As grandstand views go we got the best table this morning for breakfast with Sail GP. Four women, three dogs and a lot of water action.
We especially got to see the start and finish of the races.
One of our bobber friends, Helen, has hair to encourage team GB to do their best.
The dogs were more interested in bacon butties and chocolate brioche than super elegant sailing boats, which missed the point a bit.
This wonderful viewpoint is a long term favourite spot of ours. It is a complex landscape of rocks and WW2 defensive concrete just below The Long Room, Plymouths civilian and military maritime Port Control.
We call it the area ‘Greek Beach’ because on a good day it feels like a million miles from Plymouth. Greek beach is moments away from our usual swimming beach . You can see how close everything is in the picture below. The yellow buoy is the one that we swim to when we bob.
Today we discovered our Greek Beach has new graffiti to embellish the whole experience.
Another day stewarding at the Drawn to Print Exhibition. The two artists who were the primary curators and managers of this exhibition are not printers. I managed to dig out some old work from my long ago Fine Art Degree and,by complete luck, the act of applying typewritten text to watercolour pulls the work loosely into the Print family.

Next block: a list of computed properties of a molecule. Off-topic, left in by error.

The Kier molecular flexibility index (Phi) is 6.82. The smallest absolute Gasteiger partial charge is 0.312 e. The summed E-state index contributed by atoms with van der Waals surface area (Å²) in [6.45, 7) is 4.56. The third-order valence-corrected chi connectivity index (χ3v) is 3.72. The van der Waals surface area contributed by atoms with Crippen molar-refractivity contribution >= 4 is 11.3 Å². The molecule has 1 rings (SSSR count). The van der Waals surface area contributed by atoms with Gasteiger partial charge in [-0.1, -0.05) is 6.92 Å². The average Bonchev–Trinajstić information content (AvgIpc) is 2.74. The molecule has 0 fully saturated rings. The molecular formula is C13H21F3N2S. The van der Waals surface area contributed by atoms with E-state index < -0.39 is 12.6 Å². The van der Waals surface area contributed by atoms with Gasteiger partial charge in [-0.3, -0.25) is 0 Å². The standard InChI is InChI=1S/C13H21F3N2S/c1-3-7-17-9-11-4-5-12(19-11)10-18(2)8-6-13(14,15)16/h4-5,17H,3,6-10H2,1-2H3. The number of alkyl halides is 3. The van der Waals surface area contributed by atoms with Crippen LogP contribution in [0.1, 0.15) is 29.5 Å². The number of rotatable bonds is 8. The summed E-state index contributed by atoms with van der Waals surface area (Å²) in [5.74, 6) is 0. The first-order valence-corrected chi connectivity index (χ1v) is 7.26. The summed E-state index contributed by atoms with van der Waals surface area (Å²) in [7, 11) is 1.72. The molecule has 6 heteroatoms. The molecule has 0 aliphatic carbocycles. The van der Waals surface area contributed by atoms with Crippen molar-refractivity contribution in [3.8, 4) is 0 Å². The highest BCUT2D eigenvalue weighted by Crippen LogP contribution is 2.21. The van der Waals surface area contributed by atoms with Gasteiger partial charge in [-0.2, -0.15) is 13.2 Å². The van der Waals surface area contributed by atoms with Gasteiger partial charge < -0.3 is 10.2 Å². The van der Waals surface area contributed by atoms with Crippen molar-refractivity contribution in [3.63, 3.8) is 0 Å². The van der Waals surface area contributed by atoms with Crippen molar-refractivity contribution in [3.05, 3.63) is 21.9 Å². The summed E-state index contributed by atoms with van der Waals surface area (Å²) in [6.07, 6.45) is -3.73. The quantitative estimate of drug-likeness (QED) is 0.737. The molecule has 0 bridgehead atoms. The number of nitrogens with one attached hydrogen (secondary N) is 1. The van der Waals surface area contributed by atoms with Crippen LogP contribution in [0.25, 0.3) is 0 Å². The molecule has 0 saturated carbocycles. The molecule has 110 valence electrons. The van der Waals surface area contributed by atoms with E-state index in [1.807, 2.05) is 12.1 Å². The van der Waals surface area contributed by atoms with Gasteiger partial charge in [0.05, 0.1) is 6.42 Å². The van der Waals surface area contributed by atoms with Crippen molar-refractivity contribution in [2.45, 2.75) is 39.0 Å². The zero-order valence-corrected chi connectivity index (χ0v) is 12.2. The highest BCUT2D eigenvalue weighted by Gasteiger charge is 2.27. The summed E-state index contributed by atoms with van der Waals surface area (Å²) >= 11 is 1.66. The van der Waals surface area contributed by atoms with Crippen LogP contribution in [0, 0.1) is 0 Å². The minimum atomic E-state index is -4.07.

What a family we have joined! The Printers of Drawn to the Valley have been an amazing bunch of people to work with. Trusting us with their beautiful prints with our invented hanging system.
But they have also nurtured us. Debs my fellow non-prntmaking curator, managed this fabulous trio of prints. Her first in this medium. Printmakers talked her through the process on the phone.
Debs has been commissioned to create several runs of ‘ Smeatons Thief’
This morning I was excited to dive into the world of Tetrapak printing.
Not my finest artistic hour because I had more excitement than talent, but I did create a half decent Tetrapak image and while printing it effectively eluded me, another lovely printer shared her wisdom for future success.
For now I have just applied some digital magic to make me feel better.
The video below is the wall mounted Print hanging.
This is how a good morning starts and then the day progresses. Today has not progressed as planned. Covid has struck at the heart of our Printers group and we cannot open our exhibition today. So straight after the cup of tea came some reorganisation of our exhibition space. The cafe staff will reserve any sold artworks today and we will contact the buyers tomorrow.
After a swift reorganisation I was off to meet the bobbers for a swim. Overlooked by the majestic Sail GP boats moored on the Camber moorings.
On my way I was charmed by the sound of amplified ukulele playing and singing from a small yellow car.
What a gloriously unusual and unplanned way to start our day.
The link above takes you to the Sail GP website. I am so very very far from being a boat person, anything I write about this would just be gobbledygook, but when these thing move close to our swimming zone they are awe inspiring.